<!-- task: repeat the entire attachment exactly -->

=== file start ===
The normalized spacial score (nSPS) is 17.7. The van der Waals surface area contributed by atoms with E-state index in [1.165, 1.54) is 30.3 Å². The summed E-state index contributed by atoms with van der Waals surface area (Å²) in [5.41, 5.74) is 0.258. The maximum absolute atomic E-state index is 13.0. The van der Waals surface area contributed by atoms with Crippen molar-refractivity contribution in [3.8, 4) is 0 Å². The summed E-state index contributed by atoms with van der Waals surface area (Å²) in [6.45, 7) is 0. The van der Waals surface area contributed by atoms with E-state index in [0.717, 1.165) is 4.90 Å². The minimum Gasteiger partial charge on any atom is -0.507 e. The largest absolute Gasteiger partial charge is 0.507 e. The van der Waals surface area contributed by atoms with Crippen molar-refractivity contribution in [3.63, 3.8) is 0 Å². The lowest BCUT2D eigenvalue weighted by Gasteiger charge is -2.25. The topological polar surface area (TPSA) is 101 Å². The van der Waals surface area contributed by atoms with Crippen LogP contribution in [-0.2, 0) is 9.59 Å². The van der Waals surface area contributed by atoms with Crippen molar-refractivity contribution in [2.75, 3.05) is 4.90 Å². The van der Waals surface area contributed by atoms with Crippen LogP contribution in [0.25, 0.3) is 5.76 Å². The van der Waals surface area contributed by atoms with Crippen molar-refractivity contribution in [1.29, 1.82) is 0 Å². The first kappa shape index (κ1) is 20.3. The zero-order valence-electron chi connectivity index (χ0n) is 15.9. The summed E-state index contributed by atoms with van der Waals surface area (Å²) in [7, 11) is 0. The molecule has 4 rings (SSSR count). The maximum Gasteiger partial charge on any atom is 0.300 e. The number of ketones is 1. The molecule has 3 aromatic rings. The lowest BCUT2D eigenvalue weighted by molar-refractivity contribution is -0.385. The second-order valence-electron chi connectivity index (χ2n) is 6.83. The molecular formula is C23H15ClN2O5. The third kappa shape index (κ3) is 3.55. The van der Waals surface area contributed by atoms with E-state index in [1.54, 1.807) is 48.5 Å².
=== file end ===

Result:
The normalized spacial score (nSPS) is 17.7. The van der Waals surface area contributed by atoms with E-state index in [1.165, 1.54) is 30.3 Å². The summed E-state index contributed by atoms with van der Waals surface area (Å²) in [5.41, 5.74) is 0.258. The maximum absolute atomic E-state index is 13.0. The van der Waals surface area contributed by atoms with Crippen molar-refractivity contribution in [3.8, 4) is 0 Å². The summed E-state index contributed by atoms with van der Waals surface area (Å²) in [6.45, 7) is 0. The van der Waals surface area contributed by atoms with E-state index in [0.717, 1.165) is 4.90 Å². The minimum Gasteiger partial charge on any atom is -0.507 e. The largest absolute Gasteiger partial charge is 0.507 e. The van der Waals surface area contributed by atoms with Crippen molar-refractivity contribution in [3.63, 3.8) is 0 Å². The lowest BCUT2D eigenvalue weighted by Gasteiger charge is -2.25. The topological polar surface area (TPSA) is 101 Å². The van der Waals surface area contributed by atoms with Crippen LogP contribution in [-0.2, 0) is 9.59 Å². The van der Waals surface area contributed by atoms with Crippen molar-refractivity contribution in [2.75, 3.05) is 4.90 Å². The van der Waals surface area contributed by atoms with Crippen LogP contribution in [0.25, 0.3) is 5.76 Å². The van der Waals surface area contributed by atoms with Crippen molar-refractivity contribution in [1.29, 1.82) is 0 Å². The first kappa shape index (κ1) is 20.3. The zero-order valence-electron chi connectivity index (χ0n) is 15.9. The summed E-state index contributed by atoms with van der Waals surface area (Å²) in [7, 11) is 0. The molecule has 4 rings (SSSR count). The maximum Gasteiger partial charge on any atom is 0.300 e. The number of ketones is 1. The molecule has 3 aromatic rings. The lowest BCUT2D eigenvalue weighted by molar-refractivity contribution is -0.385. The second-order valence-electron chi connectivity index (χ2n) is 6.83. The molecular formula is C23H15ClN2O5. The third kappa shape index (κ3) is 3.55. The van der Waals surface area contributed by atoms with E-state index in [1.54, 1.807) is 48.5 Å².